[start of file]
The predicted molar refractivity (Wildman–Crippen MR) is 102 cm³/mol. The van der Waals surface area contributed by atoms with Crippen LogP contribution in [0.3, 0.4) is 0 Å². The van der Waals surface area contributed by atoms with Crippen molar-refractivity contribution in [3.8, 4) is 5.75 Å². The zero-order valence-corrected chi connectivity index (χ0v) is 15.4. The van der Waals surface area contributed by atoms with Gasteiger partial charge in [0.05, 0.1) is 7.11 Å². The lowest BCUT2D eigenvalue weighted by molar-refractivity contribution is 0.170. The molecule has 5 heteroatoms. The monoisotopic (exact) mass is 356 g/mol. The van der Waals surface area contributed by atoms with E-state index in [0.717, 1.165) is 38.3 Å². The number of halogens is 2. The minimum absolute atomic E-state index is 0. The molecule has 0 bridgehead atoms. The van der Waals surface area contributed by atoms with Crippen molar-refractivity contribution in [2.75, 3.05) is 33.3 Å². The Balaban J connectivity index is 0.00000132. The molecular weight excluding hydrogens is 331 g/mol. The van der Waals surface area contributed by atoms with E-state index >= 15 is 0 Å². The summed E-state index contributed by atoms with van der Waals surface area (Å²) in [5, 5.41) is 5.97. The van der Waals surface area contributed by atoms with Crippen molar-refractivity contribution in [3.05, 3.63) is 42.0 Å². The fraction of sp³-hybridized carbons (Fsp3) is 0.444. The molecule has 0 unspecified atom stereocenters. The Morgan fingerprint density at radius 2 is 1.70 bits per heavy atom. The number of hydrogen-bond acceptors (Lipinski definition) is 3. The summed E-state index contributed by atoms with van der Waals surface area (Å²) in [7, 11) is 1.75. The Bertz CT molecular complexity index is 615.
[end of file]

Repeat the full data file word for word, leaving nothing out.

The predicted molar refractivity (Wildman–Crippen MR) is 102 cm³/mol. The van der Waals surface area contributed by atoms with Crippen LogP contribution in [0.3, 0.4) is 0 Å². The van der Waals surface area contributed by atoms with Crippen molar-refractivity contribution in [3.8, 4) is 5.75 Å². The zero-order valence-corrected chi connectivity index (χ0v) is 15.4. The van der Waals surface area contributed by atoms with Gasteiger partial charge in [0.05, 0.1) is 7.11 Å². The lowest BCUT2D eigenvalue weighted by molar-refractivity contribution is 0.170. The molecule has 5 heteroatoms. The monoisotopic (exact) mass is 356 g/mol. The van der Waals surface area contributed by atoms with E-state index in [0.717, 1.165) is 38.3 Å². The number of halogens is 2. The minimum absolute atomic E-state index is 0. The molecule has 0 bridgehead atoms. The van der Waals surface area contributed by atoms with Crippen molar-refractivity contribution in [2.75, 3.05) is 33.3 Å². The Balaban J connectivity index is 0.00000132. The molecular weight excluding hydrogens is 331 g/mol. The van der Waals surface area contributed by atoms with E-state index >= 15 is 0 Å². The summed E-state index contributed by atoms with van der Waals surface area (Å²) in [5, 5.41) is 5.97. The van der Waals surface area contributed by atoms with Crippen molar-refractivity contribution in [3.05, 3.63) is 42.0 Å². The fraction of sp³-hybridized carbons (Fsp3) is 0.444. The molecule has 0 unspecified atom stereocenters. The Morgan fingerprint density at radius 2 is 1.70 bits per heavy atom. The number of hydrogen-bond acceptors (Lipinski definition) is 3. The summed E-state index contributed by atoms with van der Waals surface area (Å²) in [7, 11) is 1.75. The Bertz CT molecular complexity index is 615.